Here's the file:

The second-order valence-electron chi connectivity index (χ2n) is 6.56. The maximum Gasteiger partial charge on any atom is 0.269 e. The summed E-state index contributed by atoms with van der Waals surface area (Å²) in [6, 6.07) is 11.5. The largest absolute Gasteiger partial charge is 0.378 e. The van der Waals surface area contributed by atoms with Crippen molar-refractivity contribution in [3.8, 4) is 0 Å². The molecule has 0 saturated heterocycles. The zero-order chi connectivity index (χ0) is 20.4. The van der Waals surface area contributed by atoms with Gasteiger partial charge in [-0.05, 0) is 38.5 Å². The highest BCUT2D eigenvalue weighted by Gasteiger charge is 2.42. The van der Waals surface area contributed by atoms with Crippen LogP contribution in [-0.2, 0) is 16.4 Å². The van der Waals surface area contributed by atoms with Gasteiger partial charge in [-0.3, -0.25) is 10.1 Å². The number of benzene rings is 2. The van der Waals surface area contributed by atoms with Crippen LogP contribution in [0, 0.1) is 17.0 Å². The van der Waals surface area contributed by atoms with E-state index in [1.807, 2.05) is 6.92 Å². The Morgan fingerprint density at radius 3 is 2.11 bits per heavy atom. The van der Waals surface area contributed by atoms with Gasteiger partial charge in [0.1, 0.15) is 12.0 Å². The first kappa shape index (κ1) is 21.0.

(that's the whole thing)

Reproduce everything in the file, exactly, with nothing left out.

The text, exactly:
The second-order valence-electron chi connectivity index (χ2n) is 6.56. The maximum Gasteiger partial charge on any atom is 0.269 e. The summed E-state index contributed by atoms with van der Waals surface area (Å²) in [6, 6.07) is 11.5. The largest absolute Gasteiger partial charge is 0.378 e. The van der Waals surface area contributed by atoms with Crippen molar-refractivity contribution in [3.8, 4) is 0 Å². The molecule has 0 saturated heterocycles. The zero-order chi connectivity index (χ0) is 20.4. The van der Waals surface area contributed by atoms with Gasteiger partial charge in [-0.05, 0) is 38.5 Å². The highest BCUT2D eigenvalue weighted by Gasteiger charge is 2.42. The van der Waals surface area contributed by atoms with Crippen LogP contribution in [-0.2, 0) is 16.4 Å². The van der Waals surface area contributed by atoms with Gasteiger partial charge in [-0.3, -0.25) is 10.1 Å². The number of benzene rings is 2. The van der Waals surface area contributed by atoms with Crippen LogP contribution in [0, 0.1) is 17.0 Å². The van der Waals surface area contributed by atoms with E-state index in [1.807, 2.05) is 6.92 Å². The Morgan fingerprint density at radius 3 is 2.11 bits per heavy atom. The van der Waals surface area contributed by atoms with Gasteiger partial charge in [0.1, 0.15) is 12.0 Å². The first kappa shape index (κ1) is 21.0.